For my example here, I am going to use the Apache ActiveMQ project. This project provides a fully functional, JMS compliant message queue that is incredibly easy to setup. To use ActiveMQ, I literally have to download the distribution and fire up the activemq script in the bin directory and away I go. (Obviously there is far more I want to do here to operationalize my queue, but that is outside the scope of what I am doing here.)

So lets configure Spring to use ActiveMQ and setup a queue. To do this I am going to need to add two tags to my Spring configuration file.

<bean id="mqConnectionFactory" class="org.apache.activemq.ActiveMQConnectionFactory">
<property name="brokerURL" value="tcp://JCC.local:61616"/>

<bean id="fieldRepDest" class="org.apache.activemq.command.ActiveMQQueue">
<constructor-arg index="0" value="fieldrepresentative.updatelatlong.queue"/>

The first tag defines the connection factory and URL Spring is going to use when sending a message. The second tag defines an actual queue that will be available when Spring attempts to communicate with ActiveMQ. In our example above, we have one MQ called "fieldrepresentative.updatelatlong.queue" This queue will be automatically created if it does not already exist. The next thing we are going to want to do is "hook" our MDB up to our queue.

Making the Hookup

Hooking up our MDQ to our queue requires an additional tag in our Spring configuration file.
<bean class="org.springframework.jms.listener.SimpleMessageListenerContainer">
<property name="connectionFactory" ref="mqConnectionFactory"/>
<property name="destination" ref="fieldRepDest"/>
<property name="messageListener" ref="UpdateFieldRepMDB"/>

Spring uses the concept of a ListenerContainer to bring together an MQ connection, a target queue and the Spring-enabled class that will process messages off of the queue. In the example above the "connectionFactory" property defines a reference to the connection we will use to communicate to our ActiveMQ instance. The "destination" property points to what queue is going to be listened to and the "messageListener" defines the Spring bean (in this case our Groovy class) that will be process the record.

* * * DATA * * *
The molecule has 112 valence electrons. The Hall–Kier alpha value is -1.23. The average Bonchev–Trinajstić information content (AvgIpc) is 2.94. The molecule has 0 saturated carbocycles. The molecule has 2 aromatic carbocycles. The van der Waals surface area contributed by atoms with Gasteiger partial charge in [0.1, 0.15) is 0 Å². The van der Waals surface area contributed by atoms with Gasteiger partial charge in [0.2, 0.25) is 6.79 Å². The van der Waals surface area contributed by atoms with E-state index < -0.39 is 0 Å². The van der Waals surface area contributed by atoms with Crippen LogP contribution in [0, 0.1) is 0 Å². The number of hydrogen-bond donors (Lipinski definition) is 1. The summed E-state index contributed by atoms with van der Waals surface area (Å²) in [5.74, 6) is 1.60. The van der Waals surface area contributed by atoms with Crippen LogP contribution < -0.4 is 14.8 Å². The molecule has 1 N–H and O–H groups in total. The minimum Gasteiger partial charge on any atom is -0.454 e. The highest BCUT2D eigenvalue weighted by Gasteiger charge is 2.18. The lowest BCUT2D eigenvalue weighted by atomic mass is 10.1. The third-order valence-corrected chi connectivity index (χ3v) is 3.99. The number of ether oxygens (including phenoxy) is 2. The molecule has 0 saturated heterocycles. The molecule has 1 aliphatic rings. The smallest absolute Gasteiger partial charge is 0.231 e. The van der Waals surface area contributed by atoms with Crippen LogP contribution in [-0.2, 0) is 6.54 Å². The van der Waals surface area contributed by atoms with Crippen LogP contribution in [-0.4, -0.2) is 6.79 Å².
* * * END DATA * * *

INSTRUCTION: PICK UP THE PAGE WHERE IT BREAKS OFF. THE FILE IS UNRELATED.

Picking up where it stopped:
Spring offers a number of different ListenerContainers that can be configured. The example shown above is the most basic type and is not transactional. However, Spring does offer a full-blown JTA-compliant ListenerContainer that can participate in transactions.

Finally the Client Code

To actually write to the queue is incredibly easy. The code snippet below is using straight JMS calls from within a Groovy-based unit test. I could use a Spring JMS template, but I chose to explicitly use the JMS calls to dump a message on a queue.

def connectionFactory = new ActiveMQConnectionFactory("tcp://localhost:61616")
def connection =connectionFactory.createConnection()

def session = connection.createSession(false,Session.AUTO_ACKNOWLEDGE)
def dest = new ActiveMQQueue("fieldrepresentative.updatelatlong.queue")
def producer = session.createProducer(dest)

def MapMessage message = session.createMapMessage()
message.setString("employeeId", "TS12345")
message.setString("latitude", "12345")
message.setString("longitude", "97874")



One of the key take aways above is that we were able to build a solution that offered J2EE like capability and a smooth enterprise migration path. All of the code is written in Groovy which means if necessary it could be compiled down to Java bytecode and mixed and matched with Java classes. In addition, we can always rip the Spring-based MDB out and put in a J2EE based MDB solution. Our applications will never know the difference.

Spring acts as an intermediation layer that abstracts away the implementation details of how things are called. Groovy provides us with the language velocity needed to deliver solutions quickly without having to deal with the normal "gunk" associated with building a statically-based Java/J2EE solutions.